A Canadian accused by the United States of helping Russian intelligence agents break into email accounts as part of a massive 2014 breach of Yahoo accounts is expected to plead guilty next week, Reuters reports, citing court records.
Karim Baratov, who earlier this year waived his right to fight a US request for his extradition from Canada, is scheduled to appear in federal court in San Francisco on Tuesday for the plea hearing, according to a court calendar seen on Friday.
Baratov, a 22-year-old Canadian citizen born in Kazakhstan, was arrested in Canada in March at the request of US prosecutors. He later waived his right to fight a request for his extradition to the United States.
Andrew Mancilla, Baratov’s lawyer, declined to comment. A spokesman for the US Attorney’s Office in San Francisco did not respond to a request for comment.
The US Justice Department announced charges in March against Baratov and three other men, including two officers in Russia’s Federal Security Service (FSB), for their roles in the 2014 theft of 500 million Yahoo accounts.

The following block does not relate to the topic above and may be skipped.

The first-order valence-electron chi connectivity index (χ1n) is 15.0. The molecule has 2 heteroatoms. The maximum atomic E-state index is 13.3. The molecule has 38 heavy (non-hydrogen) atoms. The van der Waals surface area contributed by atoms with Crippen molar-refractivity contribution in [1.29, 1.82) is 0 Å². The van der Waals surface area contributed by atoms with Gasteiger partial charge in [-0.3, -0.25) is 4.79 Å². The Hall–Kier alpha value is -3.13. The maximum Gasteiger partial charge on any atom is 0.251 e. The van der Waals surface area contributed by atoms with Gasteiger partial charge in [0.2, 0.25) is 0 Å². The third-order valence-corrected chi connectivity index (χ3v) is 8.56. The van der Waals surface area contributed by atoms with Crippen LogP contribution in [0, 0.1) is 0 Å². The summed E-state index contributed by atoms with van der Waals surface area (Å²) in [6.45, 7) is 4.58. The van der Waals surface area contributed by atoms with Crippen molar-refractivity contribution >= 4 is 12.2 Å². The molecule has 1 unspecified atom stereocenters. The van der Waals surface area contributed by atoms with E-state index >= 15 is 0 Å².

Verizon Communications Inc., the largest US wireless operator, acquired most of Yahoo Inc.’s assets in June.
Prosecutors said that the FSB officers, Dmitry Dokuchaev and Igor Sushchin, directed and paid hackers to obtain information and used Alexsey Belan, who is among the US Federal Bureau of Investigation’s most wanted cyber criminals, to breach Yahoo.
When the FSB officers learned that a target had a non-Yahoo webmail account, including through information obtained from the Yahoo hack, they worked with Baratov, who was who paid to break into at least 80 email accounts, prosecutors said.
The individuals associated with the accounts they sought to access included Russian officials, the chief executive of a metals company and a prominent banker, according to the indictment.
At least 50 of the accounts Baratov targeted were hosted by Google, the indictment said.
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